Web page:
Food Colloids Conference 2018

Food Colloids Conference 2018



The 17th Food Colloids Conference: Application of Soft Matter Concepts

The Food Colloids Conferences is a biennial event concerning the physical chemistry of complex foods, with the aim to understand the interactions between food components to create multi-phase structures on different length scales.

The conference aims to bring together leading international experts from academia and industry to share in the latest research and developments in fundamental colloid science, soft matter, and applications.

The conference has a long history, starting out in 1986 and rotating among many different locations throughout Europe. Following is list of the previous conferences and locations:

  • 1986 Food Emulsions and Foams, Leeds, UK
  • 1988 Food Colloids, Bedford, UK
  • 1990 Food Polymers, Gels and Colloids, Norwich, UK
  • 1992 Food Colloids and Polymers: Stability and Mechanical Properties, Lunteren, The Netherlands
  • 1994 Food Macromolecules and Colloids, Dijon, France
  • 1996 Food Colloids: Proteins, Lipids and Polysaccharides, Ystad, Sweden
  • 1998 Food Emulsions and Foams: Interfaces, Interactions and Stability, Seville, Spain
  • 2000 Food Colloids: Fundamentals of Formulation, Potsdam, Germany
  • 2002 Food Colloids, Biopolymers and Materials, Wageningen, The Netherlands
  • 2004 Food Colloids: Interactions, Microstructure and processing, Harrogate, UK
  • 2006 Food Colloids: Self-Assembly and Material Science, Montreux, Switzerland
  • 2008 Food Colloids: Creating Structure, Delivering Functionality, Le Mans, France
  • 2010 Food Colloids: On the Road from Interfaces to Consumers, Granada, Spain
  • 2012 Food Colloids: Creation and breakdown of structure, Copenhagen, Denmark
  • 2014 Food Colloids: Design of Food Colloid Functionality, Karlsruhe, German
  • 2016 Food Colloids: Structuring Beyond the Colloidal Scale, Wageningen, The Netherlands

For 2018, the conference was held again at Leeds for the first time since the original conference. Over 300 delegates attended from 29 different countries around the world. There were 50 oral presentations and 183 posters on display. It was an intense few days, to say the least. The themes of this year’s conference were:

  • Interfacial design
  • Relating structure to properties (macro-meso-micro-nano)
  • Biopolymer interactions
  • Colloidal aspects of eating and digestion
  • Processing of novel structures for functionality

There was a multitude of interesting research presented during the conference. For me, however, the highlights of the conference were the presentations from Dr. Paul Clegg and Prof. Raffaele Mezzenga.

Dr. Paul Clegg, from the University of Edinburgh, gave a keynote lecture during the interfacial design sessions, discussing his work on bijels. Bijels are a novel soft solid known as bicontinuous interfacially jammed emulsion gels, which is a variant of a Pickering emulsion. In Pickering emulsions, emulsions stabilized by solid particles, one liquid is generally suspended within another in the form of droplets. In bijels, however, a bi-continuous network of two immiscible liquids is achieved, creating a very interesting microstructure. An example of a bijel is shown in the following image.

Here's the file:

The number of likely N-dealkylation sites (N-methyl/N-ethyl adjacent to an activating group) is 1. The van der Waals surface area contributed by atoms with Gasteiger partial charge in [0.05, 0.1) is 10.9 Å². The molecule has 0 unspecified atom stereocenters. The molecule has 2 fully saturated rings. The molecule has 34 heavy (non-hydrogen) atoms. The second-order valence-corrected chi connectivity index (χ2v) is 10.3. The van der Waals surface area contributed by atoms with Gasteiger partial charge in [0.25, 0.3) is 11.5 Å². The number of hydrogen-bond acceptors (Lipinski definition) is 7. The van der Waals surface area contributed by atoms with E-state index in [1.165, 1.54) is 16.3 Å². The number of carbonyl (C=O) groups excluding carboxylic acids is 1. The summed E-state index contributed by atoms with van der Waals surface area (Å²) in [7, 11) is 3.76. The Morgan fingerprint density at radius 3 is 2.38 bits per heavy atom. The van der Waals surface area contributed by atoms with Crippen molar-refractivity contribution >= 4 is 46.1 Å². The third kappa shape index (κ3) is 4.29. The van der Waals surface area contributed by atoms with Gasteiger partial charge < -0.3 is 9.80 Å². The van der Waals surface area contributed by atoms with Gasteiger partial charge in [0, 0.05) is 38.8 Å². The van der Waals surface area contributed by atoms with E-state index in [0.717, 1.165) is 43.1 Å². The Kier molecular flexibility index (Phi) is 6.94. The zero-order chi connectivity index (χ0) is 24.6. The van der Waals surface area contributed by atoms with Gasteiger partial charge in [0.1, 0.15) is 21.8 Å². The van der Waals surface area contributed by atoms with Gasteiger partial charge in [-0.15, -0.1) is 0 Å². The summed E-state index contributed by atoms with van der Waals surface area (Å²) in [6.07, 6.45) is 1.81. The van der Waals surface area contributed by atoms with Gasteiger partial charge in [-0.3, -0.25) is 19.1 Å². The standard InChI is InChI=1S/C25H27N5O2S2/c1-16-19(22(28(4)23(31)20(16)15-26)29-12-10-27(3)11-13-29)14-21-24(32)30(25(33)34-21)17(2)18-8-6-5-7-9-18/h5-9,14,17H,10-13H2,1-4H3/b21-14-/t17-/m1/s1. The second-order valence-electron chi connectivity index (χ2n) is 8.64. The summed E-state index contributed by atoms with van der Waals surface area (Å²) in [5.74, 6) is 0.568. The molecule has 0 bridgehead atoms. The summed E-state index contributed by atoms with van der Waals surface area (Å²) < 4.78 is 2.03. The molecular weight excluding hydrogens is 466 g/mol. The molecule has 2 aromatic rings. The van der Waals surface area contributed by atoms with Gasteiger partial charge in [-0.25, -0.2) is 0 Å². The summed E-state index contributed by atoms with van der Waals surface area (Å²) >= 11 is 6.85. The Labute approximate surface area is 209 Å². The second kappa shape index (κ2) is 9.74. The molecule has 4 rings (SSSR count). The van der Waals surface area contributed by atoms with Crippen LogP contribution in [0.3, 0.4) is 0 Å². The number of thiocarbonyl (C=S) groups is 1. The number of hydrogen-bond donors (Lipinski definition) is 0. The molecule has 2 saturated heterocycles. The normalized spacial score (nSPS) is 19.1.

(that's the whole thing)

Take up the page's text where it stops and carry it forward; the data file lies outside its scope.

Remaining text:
Previously, bijel structures were achieved using phase-separation techniques, with partially miscible liquids. However, the use of this technique greatly constrains the choice of starting ingredients. In this presentation, Dr. Clegg showed how bijels could be formed by combining interfacial nanoparticles and molecular surfactants together with immiscible liquids of high viscosity, as a way to avoid the need for a phase separation transition. With this method, the tortuous structure is created via the mixing protocol making it is now possible to create bijels using a wider spectrum of ingredients.

Prof. Raffaele Mezzenga, from ETH Zurich in Switzerland, gave his keynote lecture for the ‘relating structure to properties’ session. The presentation introduced food protein nanofribrils, in which protein fibrils are generated from food-grade proteins, by unfolding, hydrolysis, and one-dimensional polymerization. The image belows shows edible whey protein nanofibrils containing iron nanapoarticles (the black dots).


These nanofibrils form colloidal aggregates, which exhibit unique behaviours due to their rigidity, chirality, and polarity. Prof Mezzenga discussed how the nanofibrils coud be used to make a 20 carat gold foam that, amazingly, is light enough to sit on top of the milk foam of a cappuccino.



In another example, Prof. Mezzenga showed how the technology could employed as a delivery system for iron nanoparticles. The system could be used to boost iron levels in the diet by improving absorption, and avoiding altering the color, taste, and smell of foods. By the careful exploitation of the unique properties of these protein nanofibrils, the design of materials with unprecedented physical properties have become possible.

Elsevier are supporting the conference with a special themed issue of Colloids and Surfaces A: Physicochemical and Engineering Aspects – “VSI: Food Colloids”.

I have learned a lot and met a lot interested people over the last few days. Overall I am very happy I had the chance to attend. Hopefully, I will have the opportunity to attend again at the next conference in Lund, Sweden in 2020!





One Response

  1. Tracey says:

    Do you have any kind of pointers for writing short articles?
    That’s where I always struggle and also I simply wind up staring vacant display for very long

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